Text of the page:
In the meta-study “Teacher Professional Learning and development” (Timperley, Wilson, Barrar and Fung, 2007) 97 studies of the factors that influence teachers’ development of personal professional competence highlighted by students’ learning-outcome are presented. Seven characteristics can describe possible effective contexts supporting student learning. First, time for learning, and second the presence of external expertise. The third point is enhanced teachers’ engagement, whilst ongoing didactic discussions for teachers are mentioned as the forth. The fifth point states that it is more important for teachers to participate in a community of practice than where the location of this community might be. Sixth, there a connection between the topic of competence development and trends and tendencies expressed through political documents and research. The seventh point highlighted by Timperley et al. (2007) is leadership in schools where teachers’ professional development and students’ learning should be taken care of. Meta-studies like Timperley et al.’s (2007) study are valuable as their conclusions are supported by massive empirical data. One of their weaknesses might be that nuances in the individual studies are invisible and the review study tells little about details in the seven characteristics and in what framework they work best.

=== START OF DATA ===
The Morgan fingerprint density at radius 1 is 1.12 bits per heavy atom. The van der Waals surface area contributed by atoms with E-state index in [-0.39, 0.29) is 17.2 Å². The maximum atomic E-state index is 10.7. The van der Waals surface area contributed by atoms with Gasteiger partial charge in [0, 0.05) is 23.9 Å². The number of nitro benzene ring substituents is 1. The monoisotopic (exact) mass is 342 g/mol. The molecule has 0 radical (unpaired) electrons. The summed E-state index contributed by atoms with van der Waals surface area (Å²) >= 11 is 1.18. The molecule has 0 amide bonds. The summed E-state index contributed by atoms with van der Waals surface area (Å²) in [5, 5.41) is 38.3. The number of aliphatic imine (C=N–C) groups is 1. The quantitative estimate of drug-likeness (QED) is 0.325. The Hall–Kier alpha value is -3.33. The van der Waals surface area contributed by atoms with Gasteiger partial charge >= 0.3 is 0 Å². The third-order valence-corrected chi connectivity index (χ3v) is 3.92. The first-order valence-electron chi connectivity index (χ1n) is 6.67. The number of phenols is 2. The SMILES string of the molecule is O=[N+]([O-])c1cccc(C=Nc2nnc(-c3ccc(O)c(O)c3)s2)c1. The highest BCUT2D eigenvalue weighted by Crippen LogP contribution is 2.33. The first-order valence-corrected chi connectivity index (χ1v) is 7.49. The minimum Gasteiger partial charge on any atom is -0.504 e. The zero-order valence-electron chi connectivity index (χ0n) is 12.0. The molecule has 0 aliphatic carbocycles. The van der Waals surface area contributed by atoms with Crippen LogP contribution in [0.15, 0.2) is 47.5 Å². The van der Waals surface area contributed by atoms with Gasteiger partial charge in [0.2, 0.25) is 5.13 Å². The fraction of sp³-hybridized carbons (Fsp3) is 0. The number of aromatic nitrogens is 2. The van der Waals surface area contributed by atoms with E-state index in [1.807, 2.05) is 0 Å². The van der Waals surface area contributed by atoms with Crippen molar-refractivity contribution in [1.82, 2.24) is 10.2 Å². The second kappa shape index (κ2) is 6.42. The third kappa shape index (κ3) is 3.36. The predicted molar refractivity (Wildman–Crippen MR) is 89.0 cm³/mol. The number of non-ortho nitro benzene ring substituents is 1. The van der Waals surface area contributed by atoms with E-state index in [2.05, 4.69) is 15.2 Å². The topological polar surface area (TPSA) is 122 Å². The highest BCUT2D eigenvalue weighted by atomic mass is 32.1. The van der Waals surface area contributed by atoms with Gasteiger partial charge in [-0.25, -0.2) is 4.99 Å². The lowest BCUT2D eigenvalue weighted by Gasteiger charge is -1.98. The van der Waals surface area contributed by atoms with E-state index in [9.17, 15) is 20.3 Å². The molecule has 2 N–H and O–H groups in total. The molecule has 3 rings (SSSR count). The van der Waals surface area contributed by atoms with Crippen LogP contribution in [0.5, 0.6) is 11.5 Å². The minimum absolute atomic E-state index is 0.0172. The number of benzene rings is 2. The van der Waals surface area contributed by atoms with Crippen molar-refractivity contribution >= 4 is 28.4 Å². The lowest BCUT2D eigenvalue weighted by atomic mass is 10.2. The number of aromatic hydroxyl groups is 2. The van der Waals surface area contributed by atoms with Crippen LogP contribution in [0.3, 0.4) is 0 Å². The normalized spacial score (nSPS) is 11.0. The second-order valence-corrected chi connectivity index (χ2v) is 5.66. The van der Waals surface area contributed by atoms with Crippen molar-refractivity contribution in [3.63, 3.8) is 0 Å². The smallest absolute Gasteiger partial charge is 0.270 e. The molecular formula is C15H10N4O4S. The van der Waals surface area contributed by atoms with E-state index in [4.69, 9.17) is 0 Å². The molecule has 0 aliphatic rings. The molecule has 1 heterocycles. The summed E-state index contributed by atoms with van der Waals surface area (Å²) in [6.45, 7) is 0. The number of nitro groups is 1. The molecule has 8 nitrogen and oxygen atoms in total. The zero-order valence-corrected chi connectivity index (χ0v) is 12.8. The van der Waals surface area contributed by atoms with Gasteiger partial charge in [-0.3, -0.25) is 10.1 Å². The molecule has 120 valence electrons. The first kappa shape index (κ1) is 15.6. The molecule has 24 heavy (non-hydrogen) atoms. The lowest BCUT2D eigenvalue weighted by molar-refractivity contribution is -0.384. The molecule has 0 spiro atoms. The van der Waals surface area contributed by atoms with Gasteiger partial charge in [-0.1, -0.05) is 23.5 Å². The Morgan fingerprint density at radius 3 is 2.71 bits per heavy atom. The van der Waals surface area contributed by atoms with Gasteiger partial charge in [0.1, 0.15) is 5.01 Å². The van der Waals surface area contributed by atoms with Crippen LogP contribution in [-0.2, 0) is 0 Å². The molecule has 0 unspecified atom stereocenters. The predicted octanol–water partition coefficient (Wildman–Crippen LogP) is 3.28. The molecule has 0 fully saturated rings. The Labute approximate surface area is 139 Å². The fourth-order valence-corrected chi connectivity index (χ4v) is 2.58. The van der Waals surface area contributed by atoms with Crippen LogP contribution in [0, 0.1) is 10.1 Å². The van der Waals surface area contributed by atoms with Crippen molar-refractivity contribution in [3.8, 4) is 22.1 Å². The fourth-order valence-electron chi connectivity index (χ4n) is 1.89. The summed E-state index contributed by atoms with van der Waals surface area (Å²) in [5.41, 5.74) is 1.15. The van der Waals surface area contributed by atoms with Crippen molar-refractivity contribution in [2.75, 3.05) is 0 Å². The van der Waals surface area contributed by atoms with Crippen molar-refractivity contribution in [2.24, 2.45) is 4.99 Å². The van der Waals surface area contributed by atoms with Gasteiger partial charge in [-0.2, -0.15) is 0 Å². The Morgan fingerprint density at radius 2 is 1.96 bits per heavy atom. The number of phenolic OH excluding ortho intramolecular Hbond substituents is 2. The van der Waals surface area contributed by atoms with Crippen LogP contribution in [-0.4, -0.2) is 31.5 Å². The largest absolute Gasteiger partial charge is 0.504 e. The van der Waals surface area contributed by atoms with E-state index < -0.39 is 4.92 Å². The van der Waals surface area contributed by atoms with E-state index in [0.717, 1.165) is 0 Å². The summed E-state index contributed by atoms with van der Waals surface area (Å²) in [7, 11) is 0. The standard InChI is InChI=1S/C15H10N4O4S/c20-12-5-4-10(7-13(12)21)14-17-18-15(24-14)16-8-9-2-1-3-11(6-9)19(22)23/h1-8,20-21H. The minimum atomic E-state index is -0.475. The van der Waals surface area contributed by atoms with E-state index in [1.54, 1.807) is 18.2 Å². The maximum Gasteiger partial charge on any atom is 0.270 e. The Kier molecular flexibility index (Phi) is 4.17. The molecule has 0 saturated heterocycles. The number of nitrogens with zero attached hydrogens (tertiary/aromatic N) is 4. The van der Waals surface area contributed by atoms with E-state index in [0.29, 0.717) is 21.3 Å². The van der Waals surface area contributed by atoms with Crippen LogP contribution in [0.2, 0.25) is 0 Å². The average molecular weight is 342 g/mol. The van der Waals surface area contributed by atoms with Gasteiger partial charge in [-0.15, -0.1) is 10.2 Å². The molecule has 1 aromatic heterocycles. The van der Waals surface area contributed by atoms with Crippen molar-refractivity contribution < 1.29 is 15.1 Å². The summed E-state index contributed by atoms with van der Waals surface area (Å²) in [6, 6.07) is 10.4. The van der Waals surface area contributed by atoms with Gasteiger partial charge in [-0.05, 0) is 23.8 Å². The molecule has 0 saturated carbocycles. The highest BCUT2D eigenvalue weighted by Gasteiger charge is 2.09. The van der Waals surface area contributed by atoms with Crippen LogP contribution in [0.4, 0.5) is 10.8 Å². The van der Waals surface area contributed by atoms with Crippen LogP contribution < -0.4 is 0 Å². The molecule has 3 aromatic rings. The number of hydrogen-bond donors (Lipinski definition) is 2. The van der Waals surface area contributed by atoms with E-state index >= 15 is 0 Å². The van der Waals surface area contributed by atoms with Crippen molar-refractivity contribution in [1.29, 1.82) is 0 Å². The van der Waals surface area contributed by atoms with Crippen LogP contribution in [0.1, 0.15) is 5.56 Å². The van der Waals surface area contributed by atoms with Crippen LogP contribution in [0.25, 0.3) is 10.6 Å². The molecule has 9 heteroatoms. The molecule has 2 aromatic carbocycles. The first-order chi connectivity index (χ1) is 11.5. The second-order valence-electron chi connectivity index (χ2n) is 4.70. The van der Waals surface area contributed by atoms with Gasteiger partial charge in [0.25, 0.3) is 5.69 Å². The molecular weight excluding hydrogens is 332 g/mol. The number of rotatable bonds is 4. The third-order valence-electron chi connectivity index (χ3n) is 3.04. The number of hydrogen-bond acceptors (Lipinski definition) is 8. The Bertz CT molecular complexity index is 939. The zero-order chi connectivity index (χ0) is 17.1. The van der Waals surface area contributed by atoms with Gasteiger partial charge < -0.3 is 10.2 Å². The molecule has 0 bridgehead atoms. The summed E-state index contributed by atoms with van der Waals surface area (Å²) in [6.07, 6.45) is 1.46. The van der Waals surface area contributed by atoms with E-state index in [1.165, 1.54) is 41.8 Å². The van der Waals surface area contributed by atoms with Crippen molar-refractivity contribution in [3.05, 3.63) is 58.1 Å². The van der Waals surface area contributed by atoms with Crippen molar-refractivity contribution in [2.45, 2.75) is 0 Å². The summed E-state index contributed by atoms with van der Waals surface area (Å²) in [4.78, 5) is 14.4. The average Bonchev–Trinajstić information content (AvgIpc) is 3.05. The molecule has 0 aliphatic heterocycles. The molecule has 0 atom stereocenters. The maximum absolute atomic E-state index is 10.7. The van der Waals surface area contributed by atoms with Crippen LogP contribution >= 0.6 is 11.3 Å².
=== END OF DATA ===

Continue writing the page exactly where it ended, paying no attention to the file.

In the intervention study the teachers were not asked beforehand if they wanted to participate. The question is how they responded to the intervention and how the intervention influenced their professional development related to responsive pedagogy and Timperley et al’s seven characteristics.
The 10 lower secondary schools were selected by representatives from the research group. Two schools represented by the principal in each district were asked to participate and all the schools responded positively. Through the intervention period one of the representatives from the research group had regular meetings with the two schools in his/her district in order to support the schools in their learning process. The two schools met three times during the intervention period. All the schools also congregated three times. At these meetings the teachers shared experiences and listened to lectures concerning responsive pedagogy and planned further actions for their classrooms. In the current study two of the ten schools are selected. During the intervention period data was collected regularly. All the teachers were interviewed in focus-groups before and after the intervention. The contact persons were interviewed by means of semi-structured interviews four times during the intervention period. By the end of the period also the principals were interviewed. The interviews were transcribed and the two researchers are currently working on the analysis. We first make a matrix based on a thematic analysis. Afterwards we will analyse the data using an interpretative approach (Hatch, 2002). For each step we first will conduct the analysis separately, then together. The process is inspired by a hermeneutic understanding, which is a matter of trying to understand the whole while at the time reconsidering that whole (Gadamer, 2004/1975). The analysis is based on the seven characteristics developed by Timperley et al (2007).